The precision in application as part of SFTs is provided by various types of robotic systems that have been developed and are being utilized depending on the application. Unmanned Ground Vehicles (UGV), Unmanned Aerial Vehicles (UAVs) and robotic arms are already used in multiple agricultural activities [34,35]. Cartesian robots on the other hand are typically used in 3D printing and CNC applications [36,37,38]. Inspired by the precision in movement that Cartesian robots can achieve in combination with their adaptable size and ease of application in urban environments (backyards, balconies, rooftops, etc.), the objective of this work was to design, assemble and test an automated Cartesian robotic system for provision of fresh vegetables to city dwellers in situ.
Except this introductory part, this paper presents in Section 2 the materials used to construct the robotic system (hardware) and the software developed for operating it, together with the experimental apparatus and the methodology followed to assess the system’s accuracy. In addition, Section 3 exhibits the results and the respective discussion over the conducted experiments of the three main aspects of the robotic system; namely image stitching, plant detection-localization, and movement precision. Finally Section 4 concludes this work and describes the future directions for research.

2. Materials and Methods

A 3D robotic platform named CityVeg has been developed for the automatic monitoring and management of urban gardens. The implementation is divided into (a) the hardware, presenting the design and construction of CityVeg and (b) the software, describing the system pipeline that feeds CityVeg with the commands to be executed.

2.1. Hardware—Design and Construction

For the design and construction of CityVeg, factors such as the cost and the availability of materials and tools, the ease of assembly and the maintenance costs were considered. Moreover, a number of prerequisites were defined early in the process, namely:
  • The system as a whole has to be light, robust and resilient in respect to external factors such as weather conditions;
  • The system should be able to cover the size of a small urban garden, e.g., for being placed in a balcony, but also easily scalable if needed;
  • In order for the vertical growth of plants to be also taken into account, the irrigation nozzle (actuator) should have 3 Degrees of Freedom (DoF) to allow three-dimensional movement;
  • The actuator should move with the utmost precision to reach accurately each of the respective plants;
  • Its components should not impede plant growth and;
  • No human intervention should be necessary at any stage of the plant development.
The full list of the parts; either designed and 3D printed, or bought; can be found in Table A1 of Appendix A.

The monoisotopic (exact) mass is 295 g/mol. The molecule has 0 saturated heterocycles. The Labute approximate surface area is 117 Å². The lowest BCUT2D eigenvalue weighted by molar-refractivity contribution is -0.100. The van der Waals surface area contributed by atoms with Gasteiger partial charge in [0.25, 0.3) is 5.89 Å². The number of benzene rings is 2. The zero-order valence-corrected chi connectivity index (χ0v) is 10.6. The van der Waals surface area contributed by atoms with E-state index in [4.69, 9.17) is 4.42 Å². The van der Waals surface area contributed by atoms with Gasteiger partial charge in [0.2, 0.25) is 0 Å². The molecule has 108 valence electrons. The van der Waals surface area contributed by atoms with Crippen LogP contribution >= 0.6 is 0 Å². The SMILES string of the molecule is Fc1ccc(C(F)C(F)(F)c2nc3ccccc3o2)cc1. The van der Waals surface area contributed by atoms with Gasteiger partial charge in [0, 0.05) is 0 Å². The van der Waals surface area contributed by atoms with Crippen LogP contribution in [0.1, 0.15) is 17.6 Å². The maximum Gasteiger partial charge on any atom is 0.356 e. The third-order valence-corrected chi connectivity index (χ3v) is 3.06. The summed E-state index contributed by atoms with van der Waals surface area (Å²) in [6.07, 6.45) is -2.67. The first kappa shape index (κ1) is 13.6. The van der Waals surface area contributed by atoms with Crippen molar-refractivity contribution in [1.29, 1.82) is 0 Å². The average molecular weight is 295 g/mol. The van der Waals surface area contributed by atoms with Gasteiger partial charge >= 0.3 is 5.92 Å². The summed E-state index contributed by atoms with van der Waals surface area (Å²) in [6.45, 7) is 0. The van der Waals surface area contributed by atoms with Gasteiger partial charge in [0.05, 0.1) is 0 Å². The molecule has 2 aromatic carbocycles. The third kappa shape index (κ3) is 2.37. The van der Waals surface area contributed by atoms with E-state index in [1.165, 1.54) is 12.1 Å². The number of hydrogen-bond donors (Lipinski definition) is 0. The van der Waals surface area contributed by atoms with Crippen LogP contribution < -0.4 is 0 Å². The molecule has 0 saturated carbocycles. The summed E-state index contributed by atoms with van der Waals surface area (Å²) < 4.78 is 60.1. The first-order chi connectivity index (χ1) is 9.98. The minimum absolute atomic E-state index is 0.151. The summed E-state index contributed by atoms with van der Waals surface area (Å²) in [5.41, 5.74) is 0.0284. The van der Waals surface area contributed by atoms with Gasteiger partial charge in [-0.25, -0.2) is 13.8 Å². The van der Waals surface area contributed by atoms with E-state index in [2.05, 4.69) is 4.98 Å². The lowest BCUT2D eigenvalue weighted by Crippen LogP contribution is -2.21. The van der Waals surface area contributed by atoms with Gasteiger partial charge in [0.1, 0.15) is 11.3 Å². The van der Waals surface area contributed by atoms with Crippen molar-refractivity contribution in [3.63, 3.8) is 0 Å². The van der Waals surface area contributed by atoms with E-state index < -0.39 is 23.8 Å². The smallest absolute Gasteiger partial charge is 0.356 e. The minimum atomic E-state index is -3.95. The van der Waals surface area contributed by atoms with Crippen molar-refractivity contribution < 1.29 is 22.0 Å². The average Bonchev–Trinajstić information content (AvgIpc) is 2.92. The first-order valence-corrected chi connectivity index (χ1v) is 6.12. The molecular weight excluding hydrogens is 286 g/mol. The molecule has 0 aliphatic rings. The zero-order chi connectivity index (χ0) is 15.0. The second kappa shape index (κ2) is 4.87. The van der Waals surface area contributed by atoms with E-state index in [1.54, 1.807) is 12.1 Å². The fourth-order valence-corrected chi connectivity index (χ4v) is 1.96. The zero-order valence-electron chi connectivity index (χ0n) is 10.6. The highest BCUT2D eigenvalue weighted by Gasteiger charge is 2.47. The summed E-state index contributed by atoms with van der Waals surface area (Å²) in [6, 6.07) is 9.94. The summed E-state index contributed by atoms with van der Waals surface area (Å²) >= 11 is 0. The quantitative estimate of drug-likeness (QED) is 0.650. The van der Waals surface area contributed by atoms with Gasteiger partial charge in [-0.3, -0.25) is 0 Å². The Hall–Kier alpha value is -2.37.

2.1.1. Frame and Moving Parts

A 3D printer layout was selected to achieve precise 3-axis movement. The aluminium frame consists of 2 parallel horizontal rails, a separate aluminium frame with a pi (Π) shape that runs on the rails and the actuation component that runs horizontally and vertically, mounted on the Π frame, thus achieving 3 DoF for the actuator at its lowest point.
For easier understanding of the layout, 3 axes of movement are defined (Figure 1):
  • X axis—movement of Π frame across the 2 parallel horizontal rails;
  • Y axis—movement of the vertical bar across the upper part of the Π frame;
  • Z axis—vertical movement of the vertical bar which bears the actuator.
The assembled platform is shown on Figure 2. More specifically, the whole CityVeg frame was assembled mainly by combining aluminium V-Slot linear rails (20 mm × 40 mm). In general, V-Slot extrusions are high quality linear aluminium profiles with V-shaped internal channels on all 4 sides, which allow the linear movement of the respective V-Slot wheels (Figure 3) [39]. The frame’s final dimensions are 1.75 m × 1 m × 1 m, based on the prerequisites of Section 2.1. The vertical bar has a length of 1.25 m, slightly longer than the height of the Π frame, so to be able to descend to ground level and apply irrigation from the lowest possible height in the early stages of plant growth.
The smooth movements of (a) the Π frame on the 2 parallel horizontal rails and (b) the vertical actuation component on the upper (horizontal) rail of the Π frame are achieved by utilizing the properly adapted V-Slot plates and wheels. The aforementioned combination will be called from this point forward “wagons”. The plates are made of anodized aluminium alloy 6036-T6 (127 mm × 88 mm × 3 mm) and the wheels are made of polycarbonate plastic (outer diameter of 24.39 mm, pressure limits up to 86 Mpa). The stability of the frame is ensured by the respective joints between extrusions and eccentric spacers between wheels of opposite rail sides (Figure 4).

2.1.2. Motors and Transmission

The movement of individual parts of CityVeg is performed by 4 stepper motors (12 V, 0.4 A/phase, NEMA17, 200 steps/rev, T = 28 by Wantai Motors, Changzhou, China). Two of these motors are utilized for the uniform movement of the Π frame onto the 2 parallel horizontal rails, also combined with 2 idler pulleys at the opposite side of the rails and 2 GT2-type (2 mm Pitch) timing belts connected to the wagons that bear the Π frame. The third wagon movement along the horizontal rail of the Π frame was arranged similarly (3rd motor). All 3 timing belts run partly inside the hollow of the aluminium profiles (Figure 5).